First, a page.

A Q&A with Nobel Prize Recipient Sir Richard Roberts, Ph.D., F.R.S.
Sir Richard Roberts won the Nobel Prize in Physiology or Medicine in 1993 for the discovery of the mechanism of gene splicing, which opened the door to new insights into therapeutics development.
He has a very personal connection to the mission of InVivo Therapeutics: His son Andrew was in a car accident at age 20 and suffered a severe spinal cord injury that left him unable to move his arms or legs. Hoping to make a difference for other families with spinal cord injury, Dr. Roberts later joined the scientific advisory board and the board of directors at InVivo, which is developing the Neuro-Spinal ScaffoldTM for the treatment of acute spinal cord injury.
Dr. Roberts is the chief scientific officer of New England BioLabs, which specializes in the discovery, development and commercialization of reagents for genomic research.
We talked with Dr. Roberts about his son’s spinal cord injury, the standard of care for treatment – and the potential for future improvements.
Could you please share a little bit about your family’s experience with spinal cord injury?
We got a call in the middle of the night, telling us our son had been in a car accident and was badly injured. They didn’t know how long he might have to live. I got down there as fast as I could.
Andrew was in Florida at the time of his accident. He was in the Navy and had been on leave for the day, and he was driving back to his base when a drunk driver plowed into him. He was 20 at the time.
It was a very difficult time.
What was it like as a family adjusting to your new reality?
It took a lot of time and attention to ensure Andrew was getting proper care. The emotional toll was the most difficult part. Every day when I was driving to the hospital, I’d be wondering, what am I going to find when I get there? On the way back, I’d be wondering: What more could I have done? What didn’t I do? It’s devastating from an emotional standpoint as a parent.
Andrew actually deals with it better than I do. He spent time at The Courage Center in Minneapolis, where he received a lot of psychological counseling that empowered him to take charge of his situation. The Courage Center was heavily focused on ensuring that Andrew was able to make the most of his ‘new normal’ and restore whatever independent function he could.
After rehabilitation, Andrew was able to live on his own, with the support of a caregiver. He attended University of California, Berkley and pursued a degree in computer science for a few years.
What has he done in the years since?
He finds it more difficult to move about in his wheelchair now and he has to spend a lot of time in bed, so he enjoys activities that stimulate his mind.
He and I used to play chess over email all the time. As a kid, he’d never beaten me. Then suddenly I noticed that he was getting progressively better. One day, he beat me. Eventually, he confessed that he had been taking lessons from a Russian grand master.
He communicates a lot with friends by email and Zoom. He loves movies and documentaries. Once a year, he goes into New York City to visit friends and go to the theater. He deals with it much better than I do.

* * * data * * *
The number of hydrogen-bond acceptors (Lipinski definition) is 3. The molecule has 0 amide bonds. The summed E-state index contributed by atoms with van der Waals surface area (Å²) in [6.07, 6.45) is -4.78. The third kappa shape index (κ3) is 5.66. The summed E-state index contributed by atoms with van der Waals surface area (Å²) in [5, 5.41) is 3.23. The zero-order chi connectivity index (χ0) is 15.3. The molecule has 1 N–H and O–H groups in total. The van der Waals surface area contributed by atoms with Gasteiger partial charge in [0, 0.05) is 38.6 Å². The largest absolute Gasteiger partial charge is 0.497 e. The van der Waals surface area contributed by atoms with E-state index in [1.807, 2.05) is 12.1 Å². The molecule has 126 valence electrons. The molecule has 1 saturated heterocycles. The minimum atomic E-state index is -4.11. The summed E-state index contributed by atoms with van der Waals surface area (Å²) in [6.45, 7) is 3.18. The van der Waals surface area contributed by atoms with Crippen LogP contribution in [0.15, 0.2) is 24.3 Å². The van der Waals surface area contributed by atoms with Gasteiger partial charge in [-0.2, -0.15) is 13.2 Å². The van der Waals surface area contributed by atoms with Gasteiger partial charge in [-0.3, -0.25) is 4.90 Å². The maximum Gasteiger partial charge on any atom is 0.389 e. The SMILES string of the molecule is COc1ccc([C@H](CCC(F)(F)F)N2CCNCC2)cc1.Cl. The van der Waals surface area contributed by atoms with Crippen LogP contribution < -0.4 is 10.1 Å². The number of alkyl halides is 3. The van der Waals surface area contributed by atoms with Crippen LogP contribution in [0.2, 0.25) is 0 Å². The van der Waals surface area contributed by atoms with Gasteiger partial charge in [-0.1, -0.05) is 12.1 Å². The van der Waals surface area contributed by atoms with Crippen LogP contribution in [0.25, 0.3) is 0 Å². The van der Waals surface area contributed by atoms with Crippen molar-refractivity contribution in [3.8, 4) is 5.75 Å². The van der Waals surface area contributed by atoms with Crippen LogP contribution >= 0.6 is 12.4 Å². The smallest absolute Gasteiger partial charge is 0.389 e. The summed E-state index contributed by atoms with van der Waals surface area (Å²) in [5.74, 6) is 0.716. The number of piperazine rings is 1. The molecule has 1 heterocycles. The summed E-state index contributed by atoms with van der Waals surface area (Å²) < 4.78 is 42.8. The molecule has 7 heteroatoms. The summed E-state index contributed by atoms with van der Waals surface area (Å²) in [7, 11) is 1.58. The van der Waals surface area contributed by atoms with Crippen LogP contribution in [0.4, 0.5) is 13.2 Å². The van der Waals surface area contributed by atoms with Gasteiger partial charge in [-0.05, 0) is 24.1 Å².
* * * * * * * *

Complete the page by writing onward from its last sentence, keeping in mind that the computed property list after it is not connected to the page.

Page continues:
As a scientist who has made groundbreaking discoveries, do you believe the field of spinal cord injury is ripe for innovation?
I have felt that way for a long time. The standard of care really has not changed in 30 years.
That is why I wanted to get involved with InVivo.
When I first heard about Bob Langer’s innovation and learned that spinal cord regeneration might be possible, I was really excited. Even though I knew it would not be possible to help my son, I thought it would be great if this technology could help others.
Those of us who live a “normal” life have a hard time imagining what it means to live with spinal cord injury.
The standard of care really has not changed in 30 years.
What can we do to encourage more scientific and clinical innovation?
I often say that anything worth doing is risky. If you’re not prepared to take a risk, you will not make a great advance.
You also have to know that it takes a long time to get from a basic scientific discovery to an approved drug. I made the discovery for which I won the Nobel Prize in 1977, and it was just three years ago that the first clinical application came to fruition. In my case, it took 40 years for my research to reach the clinic.
Bob Langer, InVivo’s co-founder and an inventor of the Neuro-Spinal Scaffold, is a great example of someone who has repeatedly translated basic research into medical innovation. He is a great model.
What do you hope the Neuro-Spinal Scaffold could accomplish?
The beauty of the of the Neuro-Spinal Scaffold approach is that, once it is shown to be safe, InVivo can evaluate other approaches used in combination with the scaffold. For instance, you could add neural stem cells or therapeutics that would encourage restoration of neuronal connections.
For me, the first goal is to get the scaffold approved and see that it is useful for patients. That would open the door for the next stage of innovations, which I think could make a real difference.